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Cloudberry Quark





Updated: 2017-10-01T11:28:30.410+02:00

 



Cyberkocken - vinnaren!

2007-09-13T15:02:17.236+02:00

Ja, nu har äntligen alla domare gjort sina omdömen (i ärlighetens namn så är det mest jag själv som sölat, tusen tack till Tiina och Micki för hjälpen) och kommit fram till en värdig vinnare, nämligen
"det alldeles garanterat UNIKA bidraget, som låter som nåt man läser på en restaurangmeny och inte riktigt vet om man skall våga pröva på, men som visar sig vara riktigt riktigt roligt i praktiken (kan en av domarna som själv hunnit pröva betyga)"

det vill säga Brazilian Lindas nötbottnar med kantarell- och rocculamousse toppad med söta bönor. Grattis!

Folkets val var däremot med god marginal Lilla Myzan med sin fläskfilé med svamppasta och ruccola pesto. Grattis!

Nästa gång är det alltså Linda som arrangerar, hoppas ni kan vara med då också!



Cyberkocken - sammanställningen

2008-12-09T07:36:42.538+02:00

Jag har ådragit mig en riktigt irriterande höstförkylning så nu blir det inte så mycket pladder här, bara en snabb sammanställning på månadens cybrkock-bidrag. Åtta stycken blev det, det tycks vara en ganska typisk fångst i det här sammanhanget. Ingedienserna var alltså rucola, nötter, gröna bönor och svamp, en ganska så enkel kombination i mitt tycke. I Lilla Myzan's kök bjöds det på fläskfilé med svamppasta och ruccola pesto. Det här var Lenas första Cyberkock-etapp, hoppas det blir många fler! I Annes Mat vankades det en höstligt värmande risotto med kantareller och hasselnötter. Hos Ilva i Aglio e olio blev det både förrätt och huvudrätt: ugnsbakade champinjonhattar och så nätinnanlår med gröna bönor, karl johansvamp, ruccola, hasselnötter och balsamvinäger. Granivoren var också med för första gången, med champinjoner med överraskning. Middagstipset fick med alla ingredienser av en slump! Hasselnötsfisk med kantarell- och ruccolabulgur. Lata Mamman bjöd på portabello med ljummen sallad på råris, gröna bönor och rucola samt sås av soltorkad tomat och valnöt. Broccoli gjorde väldigt lockande ruccolagratinerad lax med ljummen potatissallad. Brazilian Linda hade blogger-problem men hann ändå med med sina nötbottnar med kantarell och rocculamousse toppad med söta bönor.Dessvärre hann jag själv inte få till stånd ett bidrag, vilket kanske var tur i oturen eftersom hälften av min tilltänkta jury är bortrest den här veckan. Så nu består juryn av mig och två svenskatalande Quarkläsare, Tiina och Micki. Vi återkommer med resultat på veckoslutet, och tills dess kan ni också rösta på era egna favoriter i folkets val.[...]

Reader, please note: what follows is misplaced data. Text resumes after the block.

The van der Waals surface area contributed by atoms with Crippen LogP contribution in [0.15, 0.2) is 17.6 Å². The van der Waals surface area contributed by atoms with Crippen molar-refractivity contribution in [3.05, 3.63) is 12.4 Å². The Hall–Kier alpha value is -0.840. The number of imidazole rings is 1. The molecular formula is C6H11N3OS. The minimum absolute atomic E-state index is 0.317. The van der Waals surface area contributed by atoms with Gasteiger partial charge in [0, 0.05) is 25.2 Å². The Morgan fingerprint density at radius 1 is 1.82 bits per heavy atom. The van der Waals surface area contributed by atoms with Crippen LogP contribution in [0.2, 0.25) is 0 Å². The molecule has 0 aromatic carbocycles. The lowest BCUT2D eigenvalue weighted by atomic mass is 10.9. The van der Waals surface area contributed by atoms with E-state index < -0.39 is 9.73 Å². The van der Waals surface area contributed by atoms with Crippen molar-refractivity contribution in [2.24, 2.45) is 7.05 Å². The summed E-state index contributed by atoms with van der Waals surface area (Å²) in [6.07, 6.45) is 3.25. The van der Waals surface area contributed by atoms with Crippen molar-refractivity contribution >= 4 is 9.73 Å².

Ruokahaaste menikin arvonnaksi!

2007-08-31T16:04:25.008+02:00

Kuten alempaa voitte todeta, puoliltaöin ratkennut haasteäänestys oli aikalailla kahden kauppaa. Tiukan kärkikaksikon muodostivat kaksi kalaherraa, ja äänestyksen napsahtaessa kiinni haasteveteraani Polkkapossun friteeratut pekoniin käärityt ahvenfileet punajuuri-rommi-smetanakastikeella sekä Suu Auki-blogiuutuuden marinoitu nieriä hunaja-jalapeno-tartarilla (kastike se selvästikin kalan tekee...) olivat aivan tasan tasoissa. Huh-huh!

Koska maalikamerakuvasta ei tässä lajissa ole hyötyä (ai miten niin MM-kisaviikko...) ja itseäni moisten mestariteosten välillä valitseminen suoraan sanottuna hirvitti, päätin antaa arvan ratkaista, ja onni suosi tällä kertaa nieriää. Kuvakin on aikasta nami, eikö?

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Arctic char
Originally uploaded by huono_ekonomi.


Onneksi olkoon sekä Mikolle, joka saakin vetäytyä miettimään syyskuun haasteteemaa, että Polkkikselle, jolle uskaltaa kyllä menneiden perusteella luvata parempaa tuuria jatkossa.

Lakkarahka kiittää kaikkia osallistuneita hienoista resepteistä ja vetäytyy vaihteeksi miettimään ruotsinkielistä ruokahaastetta (*vink vink* siihenkin saa mielellään osallistua jos ruotsi edes auttavasti sujuu).



Cyberkocken

2007-08-29T09:47:55.513+02:00

Äntligen är det dags för höstens (ja, här har det åtminstone varit riktigt höstligt redan) första cyberkock-tävling. Det hela går alltså helt enkelt ut på att tillreda en måltid med fyra givna ingredienser (och så många andra du vill, naturligtvis).

Från Ilvas lista på ingredienser lottade jag ut tre stycken, och sen var det bara att hitta på den fjärde, vilket gick ganska lätt för jag har haft svampar på hjärnan i några veckor nu redan och dessutom, se ovan: höst! Cyberkockens ingredienser är den här gången:

rucola
nötter
gröna bönor
svamp


Bonus blir det om alla ingredienserna finns i samma rätt men såklart går det också med en meny. Om det är nåt du inte gillar, inte tål, eller bara inte får tag på går det bra att byta ut det mot något annat.

Nu har ni alltså till måndag eftermiddag (kanske fem-tiden svensk tid i praktiken) på er att skicka in era bidrag, antingen genom att länka mig (i en kommentar här eller per mail till deinin@gmail.com) till bloggposten i fråga, eller (om det är nån som inte bloggar men ändå vill vara med) genom att maila text och (helst också!) bild till mig.